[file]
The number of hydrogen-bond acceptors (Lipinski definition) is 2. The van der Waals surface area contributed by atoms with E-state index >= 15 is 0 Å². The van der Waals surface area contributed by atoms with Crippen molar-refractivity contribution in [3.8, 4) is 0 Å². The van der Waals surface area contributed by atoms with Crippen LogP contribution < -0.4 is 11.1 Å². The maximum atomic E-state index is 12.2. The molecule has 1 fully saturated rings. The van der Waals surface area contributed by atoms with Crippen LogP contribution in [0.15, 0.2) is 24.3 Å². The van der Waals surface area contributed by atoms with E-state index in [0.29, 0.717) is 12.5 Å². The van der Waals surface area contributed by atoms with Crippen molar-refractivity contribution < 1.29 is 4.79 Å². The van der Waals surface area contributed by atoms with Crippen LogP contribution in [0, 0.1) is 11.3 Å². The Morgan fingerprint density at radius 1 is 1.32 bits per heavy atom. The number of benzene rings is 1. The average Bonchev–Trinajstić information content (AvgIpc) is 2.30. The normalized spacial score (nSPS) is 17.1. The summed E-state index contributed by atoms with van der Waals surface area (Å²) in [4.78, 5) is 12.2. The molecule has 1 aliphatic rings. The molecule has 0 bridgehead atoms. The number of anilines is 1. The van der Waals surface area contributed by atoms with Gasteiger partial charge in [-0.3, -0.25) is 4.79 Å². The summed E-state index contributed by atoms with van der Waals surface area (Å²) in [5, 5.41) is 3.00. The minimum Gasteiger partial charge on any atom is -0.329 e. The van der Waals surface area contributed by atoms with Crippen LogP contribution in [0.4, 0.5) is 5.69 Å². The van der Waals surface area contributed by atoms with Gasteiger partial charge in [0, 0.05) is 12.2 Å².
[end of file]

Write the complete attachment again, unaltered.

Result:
The number of hydrogen-bond acceptors (Lipinski definition) is 2. The van der Waals surface area contributed by atoms with E-state index >= 15 is 0 Å². The van der Waals surface area contributed by atoms with Crippen molar-refractivity contribution in [3.8, 4) is 0 Å². The van der Waals surface area contributed by atoms with Crippen LogP contribution < -0.4 is 11.1 Å². The maximum atomic E-state index is 12.2. The molecule has 1 fully saturated rings. The van der Waals surface area contributed by atoms with Crippen LogP contribution in [0.15, 0.2) is 24.3 Å². The van der Waals surface area contributed by atoms with E-state index in [0.29, 0.717) is 12.5 Å². The van der Waals surface area contributed by atoms with Crippen molar-refractivity contribution < 1.29 is 4.79 Å². The van der Waals surface area contributed by atoms with Crippen LogP contribution in [0, 0.1) is 11.3 Å². The Morgan fingerprint density at radius 1 is 1.32 bits per heavy atom. The number of benzene rings is 1. The average Bonchev–Trinajstić information content (AvgIpc) is 2.30. The normalized spacial score (nSPS) is 17.1. The summed E-state index contributed by atoms with van der Waals surface area (Å²) in [4.78, 5) is 12.2. The molecule has 1 aliphatic rings. The molecule has 0 bridgehead atoms. The number of anilines is 1. The van der Waals surface area contributed by atoms with Gasteiger partial charge in [-0.3, -0.25) is 4.79 Å². The summed E-state index contributed by atoms with van der Waals surface area (Å²) in [5, 5.41) is 3.00. The minimum Gasteiger partial charge on any atom is -0.329 e. The van der Waals surface area contributed by atoms with Crippen LogP contribution in [0.4, 0.5) is 5.69 Å². The van der Waals surface area contributed by atoms with Gasteiger partial charge in [0, 0.05) is 12.2 Å².